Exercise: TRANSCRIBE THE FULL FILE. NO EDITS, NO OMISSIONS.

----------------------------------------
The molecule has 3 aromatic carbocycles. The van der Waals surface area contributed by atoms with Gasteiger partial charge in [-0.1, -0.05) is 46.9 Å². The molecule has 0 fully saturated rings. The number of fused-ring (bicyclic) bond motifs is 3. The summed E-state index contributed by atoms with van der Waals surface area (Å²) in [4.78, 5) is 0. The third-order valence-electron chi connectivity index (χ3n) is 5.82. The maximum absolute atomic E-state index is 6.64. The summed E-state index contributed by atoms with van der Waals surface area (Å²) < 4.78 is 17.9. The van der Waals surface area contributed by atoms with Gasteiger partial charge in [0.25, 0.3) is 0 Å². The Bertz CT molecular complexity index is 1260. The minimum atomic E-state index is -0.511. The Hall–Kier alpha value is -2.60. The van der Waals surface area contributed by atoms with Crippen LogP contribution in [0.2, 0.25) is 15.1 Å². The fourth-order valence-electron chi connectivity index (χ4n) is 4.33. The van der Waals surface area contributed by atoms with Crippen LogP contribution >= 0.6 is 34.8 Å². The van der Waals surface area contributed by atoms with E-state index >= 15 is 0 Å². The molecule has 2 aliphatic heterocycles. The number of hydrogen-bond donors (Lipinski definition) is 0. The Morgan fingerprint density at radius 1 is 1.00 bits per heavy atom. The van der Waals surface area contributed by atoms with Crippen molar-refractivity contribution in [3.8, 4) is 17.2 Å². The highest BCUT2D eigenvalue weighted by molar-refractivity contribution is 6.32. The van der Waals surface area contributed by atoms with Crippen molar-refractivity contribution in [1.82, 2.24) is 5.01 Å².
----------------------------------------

The molecule has 3 aromatic carbocycles. The van der Waals surface area contributed by atoms with Gasteiger partial charge in [-0.1, -0.05) is 46.9 Å². The molecule has 0 fully saturated rings. The number of fused-ring (bicyclic) bond motifs is 3. The summed E-state index contributed by atoms with van der Waals surface area (Å²) in [4.78, 5) is 0. The third-order valence-electron chi connectivity index (χ3n) is 5.82. The maximum absolute atomic E-state index is 6.64. The summed E-state index contributed by atoms with van der Waals surface area (Å²) < 4.78 is 17.9. The van der Waals surface area contributed by atoms with Gasteiger partial charge in [0.25, 0.3) is 0 Å². The Bertz CT molecular complexity index is 1260. The minimum atomic E-state index is -0.511. The Hall–Kier alpha value is -2.60. The van der Waals surface area contributed by atoms with Crippen LogP contribution in [0.2, 0.25) is 15.1 Å². The fourth-order valence-electron chi connectivity index (χ4n) is 4.33. The van der Waals surface area contributed by atoms with Crippen LogP contribution >= 0.6 is 34.8 Å². The van der Waals surface area contributed by atoms with E-state index >= 15 is 0 Å². The molecule has 2 aliphatic heterocycles. The number of hydrogen-bond donors (Lipinski definition) is 0. The Morgan fingerprint density at radius 1 is 1.00 bits per heavy atom. The van der Waals surface area contributed by atoms with Crippen molar-refractivity contribution in [3.8, 4) is 17.2 Å². The highest BCUT2D eigenvalue weighted by molar-refractivity contribution is 6.32. The van der Waals surface area contributed by atoms with Crippen molar-refractivity contribution in [1.82, 2.24) is 5.01 Å².